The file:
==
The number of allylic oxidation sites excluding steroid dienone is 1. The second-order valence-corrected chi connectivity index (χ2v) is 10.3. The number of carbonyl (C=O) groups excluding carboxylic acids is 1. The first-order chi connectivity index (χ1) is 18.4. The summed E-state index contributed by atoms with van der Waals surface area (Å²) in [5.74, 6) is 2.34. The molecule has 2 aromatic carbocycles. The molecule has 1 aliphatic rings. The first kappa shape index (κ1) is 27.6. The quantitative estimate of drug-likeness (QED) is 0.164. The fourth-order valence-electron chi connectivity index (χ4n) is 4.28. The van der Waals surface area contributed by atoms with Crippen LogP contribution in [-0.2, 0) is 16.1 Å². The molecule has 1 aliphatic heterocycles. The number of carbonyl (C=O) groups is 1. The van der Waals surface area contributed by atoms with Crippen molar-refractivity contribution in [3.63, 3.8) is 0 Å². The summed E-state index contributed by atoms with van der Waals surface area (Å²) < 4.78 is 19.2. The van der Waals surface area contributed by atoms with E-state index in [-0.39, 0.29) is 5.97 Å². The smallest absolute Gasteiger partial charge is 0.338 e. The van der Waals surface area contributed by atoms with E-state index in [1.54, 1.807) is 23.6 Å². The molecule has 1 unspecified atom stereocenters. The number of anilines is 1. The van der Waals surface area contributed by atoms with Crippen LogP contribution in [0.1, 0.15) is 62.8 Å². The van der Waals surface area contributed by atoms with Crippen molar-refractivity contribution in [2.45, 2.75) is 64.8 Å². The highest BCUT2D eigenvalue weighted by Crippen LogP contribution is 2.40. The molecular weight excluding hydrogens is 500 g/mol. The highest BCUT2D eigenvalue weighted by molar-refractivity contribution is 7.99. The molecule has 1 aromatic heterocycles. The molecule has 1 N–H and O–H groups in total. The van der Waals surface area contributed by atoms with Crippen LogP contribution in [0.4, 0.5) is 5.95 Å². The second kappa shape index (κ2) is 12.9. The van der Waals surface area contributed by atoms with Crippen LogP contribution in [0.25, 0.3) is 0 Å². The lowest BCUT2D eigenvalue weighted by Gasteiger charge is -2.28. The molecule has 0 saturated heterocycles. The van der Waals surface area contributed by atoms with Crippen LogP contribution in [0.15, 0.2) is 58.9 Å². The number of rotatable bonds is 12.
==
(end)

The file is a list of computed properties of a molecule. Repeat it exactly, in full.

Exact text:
The number of allylic oxidation sites excluding steroid dienone is 1. The second-order valence-corrected chi connectivity index (χ2v) is 10.3. The number of carbonyl (C=O) groups excluding carboxylic acids is 1. The first-order chi connectivity index (χ1) is 18.4. The summed E-state index contributed by atoms with van der Waals surface area (Å²) in [5.74, 6) is 2.34. The molecule has 2 aromatic carbocycles. The molecule has 1 aliphatic rings. The first kappa shape index (κ1) is 27.6. The quantitative estimate of drug-likeness (QED) is 0.164. The fourth-order valence-electron chi connectivity index (χ4n) is 4.28. The van der Waals surface area contributed by atoms with Crippen LogP contribution in [-0.2, 0) is 16.1 Å². The molecule has 1 aliphatic heterocycles. The number of carbonyl (C=O) groups is 1. The van der Waals surface area contributed by atoms with Crippen molar-refractivity contribution in [3.63, 3.8) is 0 Å². The summed E-state index contributed by atoms with van der Waals surface area (Å²) < 4.78 is 19.2. The van der Waals surface area contributed by atoms with E-state index in [-0.39, 0.29) is 5.97 Å². The smallest absolute Gasteiger partial charge is 0.338 e. The van der Waals surface area contributed by atoms with E-state index in [1.54, 1.807) is 23.6 Å². The molecule has 1 unspecified atom stereocenters. The number of anilines is 1. The van der Waals surface area contributed by atoms with Crippen LogP contribution in [0.1, 0.15) is 62.8 Å². The van der Waals surface area contributed by atoms with Crippen molar-refractivity contribution in [2.45, 2.75) is 64.8 Å². The highest BCUT2D eigenvalue weighted by Crippen LogP contribution is 2.40. The molecular weight excluding hydrogens is 500 g/mol. The highest BCUT2D eigenvalue weighted by molar-refractivity contribution is 7.99. The molecule has 1 aromatic heterocycles. The molecule has 1 N–H and O–H groups in total. The van der Waals surface area contributed by atoms with Crippen LogP contribution in [0.4, 0.5) is 5.95 Å². The second kappa shape index (κ2) is 12.9. The van der Waals surface area contributed by atoms with Crippen LogP contribution in [0.25, 0.3) is 0 Å². The lowest BCUT2D eigenvalue weighted by Gasteiger charge is -2.28. The molecule has 0 saturated heterocycles. The van der Waals surface area contributed by atoms with Crippen LogP contribution in [0.15, 0.2) is 58.9 Å². The number of rotatable bonds is 12.